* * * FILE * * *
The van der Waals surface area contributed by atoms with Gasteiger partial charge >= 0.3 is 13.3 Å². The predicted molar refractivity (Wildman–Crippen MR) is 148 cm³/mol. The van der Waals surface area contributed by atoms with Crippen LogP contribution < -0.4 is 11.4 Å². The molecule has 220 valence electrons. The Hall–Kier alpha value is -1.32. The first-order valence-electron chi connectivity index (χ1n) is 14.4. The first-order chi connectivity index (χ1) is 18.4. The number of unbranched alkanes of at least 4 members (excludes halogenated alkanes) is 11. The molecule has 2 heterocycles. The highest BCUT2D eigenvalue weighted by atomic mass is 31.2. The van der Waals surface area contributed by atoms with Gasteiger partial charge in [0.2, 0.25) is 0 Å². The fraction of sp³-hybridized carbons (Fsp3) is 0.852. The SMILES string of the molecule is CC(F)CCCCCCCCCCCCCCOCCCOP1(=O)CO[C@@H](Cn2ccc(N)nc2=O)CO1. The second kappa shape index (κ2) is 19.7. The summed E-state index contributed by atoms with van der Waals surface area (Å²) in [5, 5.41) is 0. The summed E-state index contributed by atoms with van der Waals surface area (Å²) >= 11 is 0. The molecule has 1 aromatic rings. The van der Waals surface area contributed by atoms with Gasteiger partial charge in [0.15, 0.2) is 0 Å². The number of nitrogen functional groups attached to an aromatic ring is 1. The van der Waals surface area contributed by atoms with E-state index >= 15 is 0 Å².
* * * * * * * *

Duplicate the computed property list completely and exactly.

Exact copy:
The van der Waals surface area contributed by atoms with Gasteiger partial charge >= 0.3 is 13.3 Å². The predicted molar refractivity (Wildman–Crippen MR) is 148 cm³/mol. The van der Waals surface area contributed by atoms with Crippen LogP contribution < -0.4 is 11.4 Å². The molecule has 220 valence electrons. The Hall–Kier alpha value is -1.32. The first-order valence-electron chi connectivity index (χ1n) is 14.4. The first-order chi connectivity index (χ1) is 18.4. The number of unbranched alkanes of at least 4 members (excludes halogenated alkanes) is 11. The molecule has 2 heterocycles. The highest BCUT2D eigenvalue weighted by atomic mass is 31.2. The van der Waals surface area contributed by atoms with Gasteiger partial charge in [0.2, 0.25) is 0 Å². The fraction of sp³-hybridized carbons (Fsp3) is 0.852. The SMILES string of the molecule is CC(F)CCCCCCCCCCCCCCOCCCOP1(=O)CO[C@@H](Cn2ccc(N)nc2=O)CO1. The second kappa shape index (κ2) is 19.7. The summed E-state index contributed by atoms with van der Waals surface area (Å²) in [5, 5.41) is 0. The summed E-state index contributed by atoms with van der Waals surface area (Å²) >= 11 is 0. The molecule has 1 aromatic rings. The van der Waals surface area contributed by atoms with Gasteiger partial charge in [0.15, 0.2) is 0 Å². The number of nitrogen functional groups attached to an aromatic ring is 1. The van der Waals surface area contributed by atoms with E-state index >= 15 is 0 Å².